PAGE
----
National Geographic : 2006 Jul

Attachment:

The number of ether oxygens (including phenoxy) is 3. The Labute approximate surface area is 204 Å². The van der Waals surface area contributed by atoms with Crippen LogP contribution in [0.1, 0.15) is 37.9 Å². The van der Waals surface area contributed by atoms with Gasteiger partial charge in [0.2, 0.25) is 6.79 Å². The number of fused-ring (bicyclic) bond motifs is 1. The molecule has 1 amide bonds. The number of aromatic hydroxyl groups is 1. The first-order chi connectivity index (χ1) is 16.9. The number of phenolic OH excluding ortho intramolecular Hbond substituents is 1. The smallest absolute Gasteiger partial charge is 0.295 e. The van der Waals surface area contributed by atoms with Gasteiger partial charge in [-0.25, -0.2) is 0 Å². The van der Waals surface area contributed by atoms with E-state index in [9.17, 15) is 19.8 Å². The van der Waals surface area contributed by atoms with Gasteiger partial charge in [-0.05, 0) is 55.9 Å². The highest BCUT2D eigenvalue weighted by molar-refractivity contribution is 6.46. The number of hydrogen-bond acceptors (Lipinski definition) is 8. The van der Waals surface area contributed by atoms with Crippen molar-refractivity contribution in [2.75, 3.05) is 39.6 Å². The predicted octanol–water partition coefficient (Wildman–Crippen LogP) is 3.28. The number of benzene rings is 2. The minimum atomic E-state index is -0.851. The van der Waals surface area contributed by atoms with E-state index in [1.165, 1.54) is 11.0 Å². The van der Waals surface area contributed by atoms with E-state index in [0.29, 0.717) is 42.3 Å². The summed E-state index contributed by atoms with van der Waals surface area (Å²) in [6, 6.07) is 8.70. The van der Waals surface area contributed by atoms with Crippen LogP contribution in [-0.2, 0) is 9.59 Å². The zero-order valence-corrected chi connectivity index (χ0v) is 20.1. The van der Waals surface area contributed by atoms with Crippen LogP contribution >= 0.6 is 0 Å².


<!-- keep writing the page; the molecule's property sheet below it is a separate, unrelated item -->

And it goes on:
* I anE o* U. 140 NATIONAL GEOGRAPHIC *JULY 2006 Upside-down and ready to deliver, a human fetal skull facing rear-in position for birth-points out perhaps the greatest downside of being upright: a difficult passage through the bony canal of a female pelvis. So tight is the fit that the human fetus must rotate as it moves down the canal; in some cases its cranial bones must squeeze together and overlap, compressing the skull a few millimeters so the infant can exit. The challenging nature of human birth reflects a history of com promise between the demands of bipedalism and a big brain. As our pelvis narrowed and our brain expanded, more than doubling in size from two mil lion years to 100,000 years ago, the fit grew even tighter. The solution: Humans are born with their brains only a quarter of adult size.